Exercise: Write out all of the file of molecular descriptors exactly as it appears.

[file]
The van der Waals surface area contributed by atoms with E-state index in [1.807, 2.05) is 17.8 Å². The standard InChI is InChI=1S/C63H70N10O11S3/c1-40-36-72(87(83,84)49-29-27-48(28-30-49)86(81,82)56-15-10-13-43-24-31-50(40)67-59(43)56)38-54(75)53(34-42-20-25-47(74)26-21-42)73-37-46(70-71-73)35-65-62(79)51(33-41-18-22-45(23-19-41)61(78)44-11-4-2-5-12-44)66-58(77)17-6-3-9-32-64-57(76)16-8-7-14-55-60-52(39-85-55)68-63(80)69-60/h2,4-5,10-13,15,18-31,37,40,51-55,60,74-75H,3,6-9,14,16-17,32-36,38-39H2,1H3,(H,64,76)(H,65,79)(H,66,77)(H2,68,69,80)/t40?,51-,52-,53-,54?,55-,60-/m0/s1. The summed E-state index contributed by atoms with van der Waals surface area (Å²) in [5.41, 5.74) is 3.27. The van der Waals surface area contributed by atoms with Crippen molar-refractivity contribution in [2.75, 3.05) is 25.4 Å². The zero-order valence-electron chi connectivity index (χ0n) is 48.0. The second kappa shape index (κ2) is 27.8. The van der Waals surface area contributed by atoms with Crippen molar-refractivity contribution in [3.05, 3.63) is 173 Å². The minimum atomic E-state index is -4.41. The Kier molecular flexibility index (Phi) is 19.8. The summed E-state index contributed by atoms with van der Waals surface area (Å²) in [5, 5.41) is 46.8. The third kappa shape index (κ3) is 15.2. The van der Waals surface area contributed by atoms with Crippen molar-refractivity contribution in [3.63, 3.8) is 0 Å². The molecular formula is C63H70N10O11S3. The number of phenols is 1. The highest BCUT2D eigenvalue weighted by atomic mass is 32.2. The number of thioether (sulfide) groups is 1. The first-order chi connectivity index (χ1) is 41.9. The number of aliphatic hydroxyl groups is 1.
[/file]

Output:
The van der Waals surface area contributed by atoms with E-state index in [1.807, 2.05) is 17.8 Å². The standard InChI is InChI=1S/C63H70N10O11S3/c1-40-36-72(87(83,84)49-29-27-48(28-30-49)86(81,82)56-15-10-13-43-24-31-50(40)67-59(43)56)38-54(75)53(34-42-20-25-47(74)26-21-42)73-37-46(70-71-73)35-65-62(79)51(33-41-18-22-45(23-19-41)61(78)44-11-4-2-5-12-44)66-58(77)17-6-3-9-32-64-57(76)16-8-7-14-55-60-52(39-85-55)68-63(80)69-60/h2,4-5,10-13,15,18-31,37,40,51-55,60,74-75H,3,6-9,14,16-17,32-36,38-39H2,1H3,(H,64,76)(H,65,79)(H,66,77)(H2,68,69,80)/t40?,51-,52-,53-,54?,55-,60-/m0/s1. The summed E-state index contributed by atoms with van der Waals surface area (Å²) in [5.41, 5.74) is 3.27. The van der Waals surface area contributed by atoms with Crippen molar-refractivity contribution in [2.75, 3.05) is 25.4 Å². The zero-order valence-electron chi connectivity index (χ0n) is 48.0. The second kappa shape index (κ2) is 27.8. The van der Waals surface area contributed by atoms with Crippen molar-refractivity contribution in [3.05, 3.63) is 173 Å². The minimum atomic E-state index is -4.41. The Kier molecular flexibility index (Phi) is 19.8. The summed E-state index contributed by atoms with van der Waals surface area (Å²) in [5, 5.41) is 46.8. The third kappa shape index (κ3) is 15.2. The van der Waals surface area contributed by atoms with Crippen molar-refractivity contribution in [3.63, 3.8) is 0 Å². The molecular formula is C63H70N10O11S3. The number of phenols is 1. The highest BCUT2D eigenvalue weighted by atomic mass is 32.2. The number of thioether (sulfide) groups is 1. The first-order chi connectivity index (χ1) is 41.9. The number of aliphatic hydroxyl groups is 1.